Serial Reading of Young People’s Problems Chapter 28 – Learning Contentment (Part 1)

Serial Reading of Young People’s Problems

Chapter 28 – Learning Contentment – Part 1

We come to the last chapter of J.R. Miller’s invaluable instruction regarding Young People’s Problems. In this final chapter, he aims his exhortation at discontentment, that universal plague of the soul.

“Not many people are contented. Not many seem to think that discontentment is a sin. Not many appear to understand that contentment is a grace which should shine in every Christian character. Yet no grace adds more to the beauty and the comfort of a life, than contentment. It is also enjoined in the Scriptures as a duty.”

“The time to get this spirit into our life is in youth. If one has allowed thirty or forty years to pass in discontent and fretfulness, the habit is so firmly rooted, that it is almost impossible to change it. But if one begins in childhood to learn to keep sweet in all conditions and circumstances, by the time one has reached maturity — the habit has become so much a part of one’s very life, that it is easy to maintain it.”

Miller goes on to show how we are to traverse that fine line between godly and ungodly dispositions:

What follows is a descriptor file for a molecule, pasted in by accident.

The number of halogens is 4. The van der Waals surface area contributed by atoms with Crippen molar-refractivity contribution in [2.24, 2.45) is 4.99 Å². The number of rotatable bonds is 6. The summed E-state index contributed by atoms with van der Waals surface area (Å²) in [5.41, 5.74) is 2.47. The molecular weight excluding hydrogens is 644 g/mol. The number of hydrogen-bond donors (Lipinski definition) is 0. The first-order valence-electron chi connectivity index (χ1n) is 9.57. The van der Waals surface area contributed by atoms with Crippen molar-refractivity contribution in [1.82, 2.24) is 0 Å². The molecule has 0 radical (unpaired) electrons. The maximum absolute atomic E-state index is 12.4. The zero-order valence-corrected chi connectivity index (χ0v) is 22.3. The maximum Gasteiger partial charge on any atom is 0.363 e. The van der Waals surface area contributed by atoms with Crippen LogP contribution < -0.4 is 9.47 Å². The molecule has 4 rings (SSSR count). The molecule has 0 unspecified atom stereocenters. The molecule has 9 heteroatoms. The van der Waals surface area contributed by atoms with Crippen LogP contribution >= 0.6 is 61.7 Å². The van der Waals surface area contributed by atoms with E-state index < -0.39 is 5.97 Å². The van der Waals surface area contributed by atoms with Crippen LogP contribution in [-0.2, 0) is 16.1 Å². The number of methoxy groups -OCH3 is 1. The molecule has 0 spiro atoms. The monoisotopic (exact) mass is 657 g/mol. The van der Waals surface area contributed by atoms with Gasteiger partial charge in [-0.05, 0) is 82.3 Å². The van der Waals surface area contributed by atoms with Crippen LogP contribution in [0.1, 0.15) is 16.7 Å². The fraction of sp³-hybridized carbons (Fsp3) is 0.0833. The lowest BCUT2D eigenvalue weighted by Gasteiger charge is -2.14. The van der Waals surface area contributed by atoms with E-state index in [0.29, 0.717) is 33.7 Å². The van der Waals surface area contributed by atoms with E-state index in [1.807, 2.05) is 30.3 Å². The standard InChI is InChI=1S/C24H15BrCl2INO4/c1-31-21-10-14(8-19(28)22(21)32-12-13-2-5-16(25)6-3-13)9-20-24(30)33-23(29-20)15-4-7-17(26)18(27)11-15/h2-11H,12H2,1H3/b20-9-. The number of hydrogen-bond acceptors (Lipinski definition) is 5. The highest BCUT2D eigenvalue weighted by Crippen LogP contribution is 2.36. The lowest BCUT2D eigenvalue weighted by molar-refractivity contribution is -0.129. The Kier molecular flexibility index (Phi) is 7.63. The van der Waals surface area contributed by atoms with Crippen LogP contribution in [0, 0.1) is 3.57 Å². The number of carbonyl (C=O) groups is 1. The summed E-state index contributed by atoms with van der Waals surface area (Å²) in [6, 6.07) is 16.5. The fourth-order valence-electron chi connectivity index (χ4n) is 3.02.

“Contentment does not mean satisfaction with one’s attainments. [It is an] indolent person who is one without noble aspirations and longings. The end of longing, is the end of growing.”

On the contrary, Miller continues, “Contentment, however, is the spirit of restfulness and peace in whatever circumstances one may be placed. Paul tells us what it meant in his life, when he says, ‘I have learned, in whatever state I am, therein to be content.’ The word content means satisfaction — and implies that he had in his own heart the secret of satisfaction, and was not dependent for it on any outside circumstances.”

“On a dark and stormy night a happy family gathers in the living-room of their home. On the table the lamp burns brightly. About the room the members of the household are grouped. There is gladness, conversation, song, cheer. The household is independent of the outside weather. Beat as the storm may upon the windows, it disturbs not their zest and gladness.”

“This illustrates the secret of contentment. A true family possess it in their own home, in themselves. Paul carried in his heart the secret of peace and of joy, and was not dependent upon circumstances. He wrote [his] insightful verse in a prison; but the prison atmosphere, hardship, and restraint did not affect his inner life of contentment.”

“Every Christian should have in himself the same secret. We are God’s children, and the strong Son of God is our Savior and Friend. Our life is hid with Christ in God. Our faith should lift us above the hard experiences of life. We may be in sorrow — but the sorrow should not break the inner divine peace. We may have suffering — but the suffering should not destroy the comfort we have in resting in God.”

“It is not our part to keep ourselves in peace — God’s part is the keeping; our part is the staying ourselves upon God.”

Find the full text on Grace Gems at:

Chapter 28 – Learning Contentment – Part 2

 (to be continued)

— Joe LoGiudice, Principal